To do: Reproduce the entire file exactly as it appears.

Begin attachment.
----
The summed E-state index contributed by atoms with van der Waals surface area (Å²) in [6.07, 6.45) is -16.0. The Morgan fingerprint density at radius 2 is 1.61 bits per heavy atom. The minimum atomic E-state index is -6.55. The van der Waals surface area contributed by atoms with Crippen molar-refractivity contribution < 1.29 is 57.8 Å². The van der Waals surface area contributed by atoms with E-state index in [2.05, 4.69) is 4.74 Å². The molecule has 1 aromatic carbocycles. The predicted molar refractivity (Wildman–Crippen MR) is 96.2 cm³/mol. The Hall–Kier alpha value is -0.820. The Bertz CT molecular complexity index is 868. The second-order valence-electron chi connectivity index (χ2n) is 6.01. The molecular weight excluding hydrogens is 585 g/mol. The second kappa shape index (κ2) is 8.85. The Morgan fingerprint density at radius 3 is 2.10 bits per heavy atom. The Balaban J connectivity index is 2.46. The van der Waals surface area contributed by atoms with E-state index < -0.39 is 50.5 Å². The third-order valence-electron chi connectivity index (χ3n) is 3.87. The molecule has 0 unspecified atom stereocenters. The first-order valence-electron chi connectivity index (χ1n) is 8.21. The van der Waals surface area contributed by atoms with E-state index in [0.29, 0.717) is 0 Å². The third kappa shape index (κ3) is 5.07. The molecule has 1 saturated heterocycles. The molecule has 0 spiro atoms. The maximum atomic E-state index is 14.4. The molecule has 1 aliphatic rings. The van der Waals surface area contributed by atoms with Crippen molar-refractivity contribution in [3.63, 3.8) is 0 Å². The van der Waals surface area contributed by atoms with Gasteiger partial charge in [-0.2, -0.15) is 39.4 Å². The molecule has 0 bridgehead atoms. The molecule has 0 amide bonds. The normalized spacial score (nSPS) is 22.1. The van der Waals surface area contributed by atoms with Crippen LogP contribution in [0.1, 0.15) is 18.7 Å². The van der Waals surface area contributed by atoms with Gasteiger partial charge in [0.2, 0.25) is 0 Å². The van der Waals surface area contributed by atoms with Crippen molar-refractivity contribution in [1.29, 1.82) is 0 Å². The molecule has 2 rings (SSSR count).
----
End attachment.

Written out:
The summed E-state index contributed by atoms with van der Waals surface area (Å²) in [6.07, 6.45) is -16.0. The Morgan fingerprint density at radius 2 is 1.61 bits per heavy atom. The minimum atomic E-state index is -6.55. The van der Waals surface area contributed by atoms with Crippen molar-refractivity contribution < 1.29 is 57.8 Å². The van der Waals surface area contributed by atoms with E-state index in [2.05, 4.69) is 4.74 Å². The molecule has 1 aromatic carbocycles. The predicted molar refractivity (Wildman–Crippen MR) is 96.2 cm³/mol. The Hall–Kier alpha value is -0.820. The Bertz CT molecular complexity index is 868. The second-order valence-electron chi connectivity index (χ2n) is 6.01. The molecular weight excluding hydrogens is 585 g/mol. The second kappa shape index (κ2) is 8.85. The Morgan fingerprint density at radius 3 is 2.10 bits per heavy atom. The Balaban J connectivity index is 2.46. The van der Waals surface area contributed by atoms with E-state index < -0.39 is 50.5 Å². The third-order valence-electron chi connectivity index (χ3n) is 3.87. The molecule has 0 unspecified atom stereocenters. The first-order valence-electron chi connectivity index (χ1n) is 8.21. The van der Waals surface area contributed by atoms with E-state index in [0.29, 0.717) is 0 Å². The third kappa shape index (κ3) is 5.07. The molecule has 1 saturated heterocycles. The molecule has 0 spiro atoms. The maximum atomic E-state index is 14.4. The molecule has 1 aliphatic rings. The van der Waals surface area contributed by atoms with Crippen molar-refractivity contribution in [3.63, 3.8) is 0 Å². The van der Waals surface area contributed by atoms with Gasteiger partial charge in [-0.2, -0.15) is 39.4 Å². The molecule has 0 bridgehead atoms. The molecule has 0 amide bonds. The normalized spacial score (nSPS) is 22.1. The van der Waals surface area contributed by atoms with Crippen LogP contribution in [0.1, 0.15) is 18.7 Å². The van der Waals surface area contributed by atoms with Gasteiger partial charge in [0.2, 0.25) is 0 Å². The van der Waals surface area contributed by atoms with Crippen molar-refractivity contribution in [1.29, 1.82) is 0 Å². The molecule has 2 rings (SSSR count).